Guest post by Krishna Rao.
Researchers have historically struggled to map forest dryness- a key indicator of wildfire risk- due to its high variability in space and time. AI is now assisting them in mapping forest dryness at high resolution for the first time ever in the western United States.
Forest wildfire risk is increasing in the western United States. In the past five decades, large wildfire frequency and the area destroyed have risen by more than four and six times, respectively. The increased risk posed by wildfires has prompted scientists to try to assess wildfire risk to help inform whether to move people to safety before disastrous wildfires occur.
To overcome this challenge, we used vast amounts of data with deep learning to produce dynamic forest dryness maps of the western US for the first time ever. These maps may eventually lead to improved wildfire risk assessments.
Wildfire risk and the role of forest dryness
In wildfire risk assessments, forest dryness — an important predictor of wildfire ignition and spread — is estimated using meteorological indicators such as prior precipitation and temperature. Researchers refer to forest dryness as live fuel moisture content (LFMC) because it indicates the amount of water in fuels, like trees and shrubs, relative to their dry biomass. Lower the live fuel moisture content, drier the fuels, greater the risk of wildfires, and vice-versa.
However, meteorological indicators do not always represent true forest dryness. Just like the plants on your balcony, different plants have unique strategies to respond to drought. Some might be able to conserve water by closing their stomata (pores on leaves) while others might not. Some might be able to gain more water by growing deeper roots, while others might not. However, mapping what species grow where and how each of them responds to water stress is difficult. Thus, fire models often ignore these effects. This may lead to incorrect estimations of forest dryness, ultimately introducing errors in our wildfire risk assessments. How can we do better?
When we saw the US Forest Service collecting thousands of forest dryness measurements across the western US, we saw an opportunity. Using those measurements as ground-truths, we trained a neural network with satellite data to estimate forest dryness for the whole of the western US as explained below.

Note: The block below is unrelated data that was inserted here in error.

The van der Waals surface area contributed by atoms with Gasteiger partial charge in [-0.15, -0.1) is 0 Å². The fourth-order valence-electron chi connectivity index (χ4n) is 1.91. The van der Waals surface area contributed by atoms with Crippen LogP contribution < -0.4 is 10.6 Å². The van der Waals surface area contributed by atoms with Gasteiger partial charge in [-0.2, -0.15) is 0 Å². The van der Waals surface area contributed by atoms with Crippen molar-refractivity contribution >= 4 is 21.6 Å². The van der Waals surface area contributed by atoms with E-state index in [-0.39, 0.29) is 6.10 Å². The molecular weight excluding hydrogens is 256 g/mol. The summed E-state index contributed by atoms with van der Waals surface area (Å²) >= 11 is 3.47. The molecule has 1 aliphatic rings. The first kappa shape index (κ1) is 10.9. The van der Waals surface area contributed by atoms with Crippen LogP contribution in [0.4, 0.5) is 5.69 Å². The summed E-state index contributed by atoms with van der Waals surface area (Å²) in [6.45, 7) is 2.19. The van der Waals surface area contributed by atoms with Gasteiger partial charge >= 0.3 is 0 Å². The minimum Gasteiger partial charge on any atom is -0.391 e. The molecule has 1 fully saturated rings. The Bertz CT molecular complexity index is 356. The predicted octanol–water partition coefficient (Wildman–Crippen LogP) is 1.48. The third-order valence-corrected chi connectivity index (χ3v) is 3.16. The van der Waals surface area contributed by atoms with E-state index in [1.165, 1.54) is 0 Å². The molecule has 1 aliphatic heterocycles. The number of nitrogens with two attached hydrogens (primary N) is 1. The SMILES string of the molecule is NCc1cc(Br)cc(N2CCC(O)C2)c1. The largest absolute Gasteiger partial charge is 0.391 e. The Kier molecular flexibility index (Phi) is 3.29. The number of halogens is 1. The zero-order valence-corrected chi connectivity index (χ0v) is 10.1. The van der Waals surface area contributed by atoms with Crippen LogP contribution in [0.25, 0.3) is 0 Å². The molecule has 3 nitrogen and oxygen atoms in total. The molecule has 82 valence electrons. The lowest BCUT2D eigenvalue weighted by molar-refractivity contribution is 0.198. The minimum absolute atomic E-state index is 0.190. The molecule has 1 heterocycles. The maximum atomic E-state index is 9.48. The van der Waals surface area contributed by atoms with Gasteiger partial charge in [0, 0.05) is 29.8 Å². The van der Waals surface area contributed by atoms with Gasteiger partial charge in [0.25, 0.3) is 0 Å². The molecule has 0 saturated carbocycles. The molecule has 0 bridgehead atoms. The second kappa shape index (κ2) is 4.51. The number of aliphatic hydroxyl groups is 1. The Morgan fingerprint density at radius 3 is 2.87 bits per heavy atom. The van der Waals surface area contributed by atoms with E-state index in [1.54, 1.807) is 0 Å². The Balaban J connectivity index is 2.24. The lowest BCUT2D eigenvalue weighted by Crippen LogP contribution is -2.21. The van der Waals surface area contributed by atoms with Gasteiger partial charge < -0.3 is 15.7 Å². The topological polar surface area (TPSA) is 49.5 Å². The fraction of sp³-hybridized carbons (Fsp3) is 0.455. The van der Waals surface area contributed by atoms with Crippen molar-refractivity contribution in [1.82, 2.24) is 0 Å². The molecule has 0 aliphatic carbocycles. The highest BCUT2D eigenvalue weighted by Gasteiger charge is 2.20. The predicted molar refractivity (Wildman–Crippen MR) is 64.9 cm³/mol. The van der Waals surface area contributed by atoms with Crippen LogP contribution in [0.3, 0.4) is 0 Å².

Forest dryness sensed from space
Although observing forest browning and greening is common, observing forest dryness (and wetness) is challenging because we cannot see the water inside the trees. While some models exist to estimate forest dryness, they fail to scale because they need to know the geometry of vegetation canopies. As a result, scientists have been able to estimate forest dryness of only 5–17 species of vegetation. By letting a neural network figure out the effects of canopy geometry using various remotely-sensed inputs, we were able to map forest dryness over the entire western US by validating 56 different species.
On validation, we found that our landscape-scale forest dryness maps were as accurate as other smaller-scale analyses. The vast amounts of ground-data available for model training, combined with the modifications performed to the neural network based on domain-knowledge yielded this result. Check out more technical details of the model.
With dynamic, wall-to-wall maps of forest dryness now available, we plan to test the sensitivity of wildfire occurrence and size to forest dryness. In the process, we will quantify the value of these forest dryness maps for wildfire risk forecasting.
Explore the dynamics of forest dryness in your local neighborhood in the western US using our web app.
This article was written by Krishna Rao.
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